The Wretched of the Earth

The Wretched of the Earth

Frantz Fanon's works hold a central place in the realm of "decolonizing" or "post-colonial" literature, with The Wretched of the Earth serving as the foundational text in the graduate seminar on "decolonizing history" that I attended last year.

Frantz Fanon (1925-1961)

Frantz Fanon, an African and Caribbean psychiatrist and intellectual, actively participated in the Algerian National Liberation Front and staunchly supported the Algerian war of independence from France (1954-1962).

In this book, Fanon laid out the blueprint for Algerian national liberation. He shed light on the inherent tensions between colonizers and the colonized, as well as the conflicts within the colonized population itself. Fanon made it clear that the interests of the colonized bourgeoisie were at odds with those who were fighting for independence. Furthermore, he posited that once independence was achieved, the bourgeoisie would seek to establish its dominance and govern autocratically.

Violence is Inescapable

Violence covers for Fanon an essential and inescapable part of the process toward liberation. There is no halfway compromise, given the situation in which the colonized live.

The natives live in a compartmentalized world, with schools designated for 'natives' and separate ones for Europeans. The new borders within their nation are demarcated by police stations on one side and barracks on the other.

Violence is inherent in the true character of any revolution. The very process of decolonization is always violent.

Fanon justifies the use of force for two reasons:

1) Because the natives have only one choice—servitude or sovereignty.

2) It serves as a cleansing force.

It rids the colonized of their inferiority complex, their passive and despairing attitude. It emboldens them and restores their self-confidence.

In contrast, the colonists are eager to avoid violence at all costs, as they wish to avoid negative publicity at home. This is why "they introduce a new notion: Nonviolence."

They want to persuade the natives and themselves that violent methods are ineffective, but this is, for Fanon, merely "an attempt to settle the colonial problem around the negotiating table before the irreparable is done."

The Road Toward Liberation

Fanon envisions a very clear path that the Algerian struggle for independence will follow. However, he recognizes that this path will not be easy at all. In fact, he acknowledges that there are numerous and competing interests at stake, which vary according to one's social and economic class.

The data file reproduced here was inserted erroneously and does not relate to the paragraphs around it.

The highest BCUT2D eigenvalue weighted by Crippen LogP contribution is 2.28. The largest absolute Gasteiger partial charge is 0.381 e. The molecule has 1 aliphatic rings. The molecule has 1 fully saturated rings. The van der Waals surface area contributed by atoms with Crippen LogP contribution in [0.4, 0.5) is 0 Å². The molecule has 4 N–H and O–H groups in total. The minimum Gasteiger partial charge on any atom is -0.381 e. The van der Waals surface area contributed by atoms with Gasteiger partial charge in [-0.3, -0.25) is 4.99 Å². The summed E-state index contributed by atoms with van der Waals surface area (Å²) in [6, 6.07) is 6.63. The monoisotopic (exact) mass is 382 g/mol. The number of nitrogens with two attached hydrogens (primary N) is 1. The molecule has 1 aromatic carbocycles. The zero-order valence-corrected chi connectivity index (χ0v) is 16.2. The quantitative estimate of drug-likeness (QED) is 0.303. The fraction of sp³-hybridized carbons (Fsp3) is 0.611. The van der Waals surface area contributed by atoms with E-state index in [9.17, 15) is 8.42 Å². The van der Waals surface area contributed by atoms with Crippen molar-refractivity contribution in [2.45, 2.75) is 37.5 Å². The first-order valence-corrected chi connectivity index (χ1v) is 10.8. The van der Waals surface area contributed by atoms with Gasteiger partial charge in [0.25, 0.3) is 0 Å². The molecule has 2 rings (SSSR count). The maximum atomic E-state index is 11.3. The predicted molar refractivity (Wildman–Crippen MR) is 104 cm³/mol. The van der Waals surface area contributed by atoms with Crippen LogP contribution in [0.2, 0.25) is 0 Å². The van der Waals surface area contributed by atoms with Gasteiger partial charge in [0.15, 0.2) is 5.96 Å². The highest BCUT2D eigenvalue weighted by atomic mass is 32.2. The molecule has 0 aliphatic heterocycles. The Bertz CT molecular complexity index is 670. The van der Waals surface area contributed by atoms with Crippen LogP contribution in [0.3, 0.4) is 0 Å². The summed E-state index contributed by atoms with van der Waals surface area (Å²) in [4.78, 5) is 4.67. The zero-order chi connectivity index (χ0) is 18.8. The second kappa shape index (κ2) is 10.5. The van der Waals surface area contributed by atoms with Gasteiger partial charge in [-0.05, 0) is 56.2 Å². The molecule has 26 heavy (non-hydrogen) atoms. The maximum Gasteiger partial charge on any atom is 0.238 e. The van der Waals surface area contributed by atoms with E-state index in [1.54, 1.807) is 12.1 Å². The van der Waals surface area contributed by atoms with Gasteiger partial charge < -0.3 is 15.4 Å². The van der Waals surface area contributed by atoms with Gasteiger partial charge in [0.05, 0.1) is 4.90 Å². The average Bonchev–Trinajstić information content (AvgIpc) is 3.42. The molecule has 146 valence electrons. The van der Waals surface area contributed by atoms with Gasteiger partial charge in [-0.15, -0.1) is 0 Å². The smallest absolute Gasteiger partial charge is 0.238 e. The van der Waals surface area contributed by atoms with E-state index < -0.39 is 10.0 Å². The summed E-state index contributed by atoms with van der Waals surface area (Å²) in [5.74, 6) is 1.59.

The analysis begins with the nationalist parties aiming for liberation, but they regard the rural masses with great mistrust. Indeed, the nationalist parties' desire to dismantle colonialism goes hand in hand with their intention to maintain amicable relations with the colonial authorities.

However, some members criticize this party line and decide to engage with the rural masses.

They choose to isolate themselves from the parties and start considering the possibility of an insurrection by mobilizing the rural masses. They recognize that the insurrection requires control and guidance, leading to a transformation of the movement from a peasant revolt into a revolutionary war. This transformation necessitates a clear set of objectives and a well-defined methodology.

Liberation is eventually achieved.

However, following independence, the bourgeoisie takes power and imposes a single-party system, which is the modern form of bourgeois dictatorship. They establish a popular leader who becomes disconnected from the masses.

The party becomes a genuine instrument of power in the hands of the bourgeoisie, and the regime becomes increasingly authoritarian. Consequently, the army becomes an indispensable tool for systematic repression.

This ruling class must now be eliminated.

Once this is accomplished, it becomes evident that no real progress has been made since independence, and that everything needs to be restarted from scratch.


My Take Today

Despite Fanon's support for violence, he can be interpreted as a democratic thinker.

1) He opposes the establishment of a single party and considers democratic participation fundamental for development.

2) He rejects the cult of the leader and military power as means to sustain a newly liberated nation.

3) He believes that the masses should have the ability to convene, discuss, propose suggestions, and receive instructions. Citizens should have opportunities to voice their opinions, express themselves, and foster innovation.

4) He views citizens as the best guardians of democratic rights, and he emphasizes that education should play a role in increasing democratic participation. Intellectuals, according to him, should remain connected with the masses.

"The more the people understand, the more vigilant they become, the more they realize that everything depends on them, and that their salvation lies in their solidarity, in recognizing their interests, and identifying their enemies."

Fanon is also a staunch advocate of decentralization. He believes that political parties should be decentralized to the fullest extent possible because this is "the only way to revive regions that are stagnant, the regions that have not yet awakened to life."